If you’re new to varifocal lenses you may need a little time to get used to them.
Varifocal lenses will slightly alter your peripheral vision due to the power changes that occur at the lens edges. Having a good lens design can help enormously by all but eliminating this peripheral distortion. Choosing a varifocal with as wide a field-of-view as possible will help you to adapt more easily.
Your local optician will discuss with you your visual needs and recommend the best lens for your visual requirements based upon the types of tasks you carry out on a regular basis (different people have different visual needs) as well as taking into account your budget.
The initial difference in peripheral vision will probably require some slight changes to your head positioning and eye movements.
As you become accustomed to the lens, these positions will become routine and feel natural.
Getting used to varifocal glasses
Four top tips to help you adjust quickly and comfortably:
Do not swap between your new varifocals and any old glasses you may have.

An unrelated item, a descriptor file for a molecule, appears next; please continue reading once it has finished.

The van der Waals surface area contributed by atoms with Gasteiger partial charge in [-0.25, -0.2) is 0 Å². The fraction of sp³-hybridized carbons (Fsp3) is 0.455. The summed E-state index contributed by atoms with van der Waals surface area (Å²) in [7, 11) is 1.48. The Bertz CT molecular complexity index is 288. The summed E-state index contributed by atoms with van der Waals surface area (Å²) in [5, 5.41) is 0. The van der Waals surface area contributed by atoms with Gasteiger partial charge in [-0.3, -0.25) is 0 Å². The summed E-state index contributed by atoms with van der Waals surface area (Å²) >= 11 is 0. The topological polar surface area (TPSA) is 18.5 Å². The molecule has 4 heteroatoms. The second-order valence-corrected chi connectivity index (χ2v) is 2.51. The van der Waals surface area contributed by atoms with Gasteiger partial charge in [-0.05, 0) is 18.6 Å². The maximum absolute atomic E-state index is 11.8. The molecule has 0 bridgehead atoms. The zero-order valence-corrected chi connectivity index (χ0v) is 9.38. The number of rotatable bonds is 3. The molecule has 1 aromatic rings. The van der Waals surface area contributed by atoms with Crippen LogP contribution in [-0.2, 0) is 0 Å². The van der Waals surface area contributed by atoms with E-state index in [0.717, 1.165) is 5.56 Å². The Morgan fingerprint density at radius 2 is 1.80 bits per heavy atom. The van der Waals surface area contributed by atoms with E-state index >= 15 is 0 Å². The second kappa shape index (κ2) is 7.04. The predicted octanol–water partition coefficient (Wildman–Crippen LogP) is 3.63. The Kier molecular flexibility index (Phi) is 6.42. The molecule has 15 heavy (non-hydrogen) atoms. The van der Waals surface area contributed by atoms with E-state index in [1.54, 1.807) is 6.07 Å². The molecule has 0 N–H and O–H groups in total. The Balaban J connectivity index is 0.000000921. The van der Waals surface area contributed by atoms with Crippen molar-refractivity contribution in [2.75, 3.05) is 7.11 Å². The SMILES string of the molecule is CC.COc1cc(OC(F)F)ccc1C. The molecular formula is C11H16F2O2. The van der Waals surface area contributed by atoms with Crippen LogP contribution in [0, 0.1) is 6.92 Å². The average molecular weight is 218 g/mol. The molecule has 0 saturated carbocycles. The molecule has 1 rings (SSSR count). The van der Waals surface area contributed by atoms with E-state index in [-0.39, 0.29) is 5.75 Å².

Wear your new varifocal glasses as much as possible (even if you’re not used to wearing glasses all the time). The more you wear them, the quicker you will get used to them.
Turn your head to point in the direction of what you want to look at rather just moving your eyes.
Keep your chin up and drop your eyes down in the lens for close work.
Any adaptation issues are usually overcome within the first couple of weeks, occasionally taking up to a month.
If you are struggling after this time period, go back to your optician who will be more than happy to go through everything with you. Sometimes a simple frame adjustment may make a difference or just talking through with the optician again, how the lens works.
There are a very few people that cannot get on with varifocals and your optician will be happy to discuss the options with you if this is the case.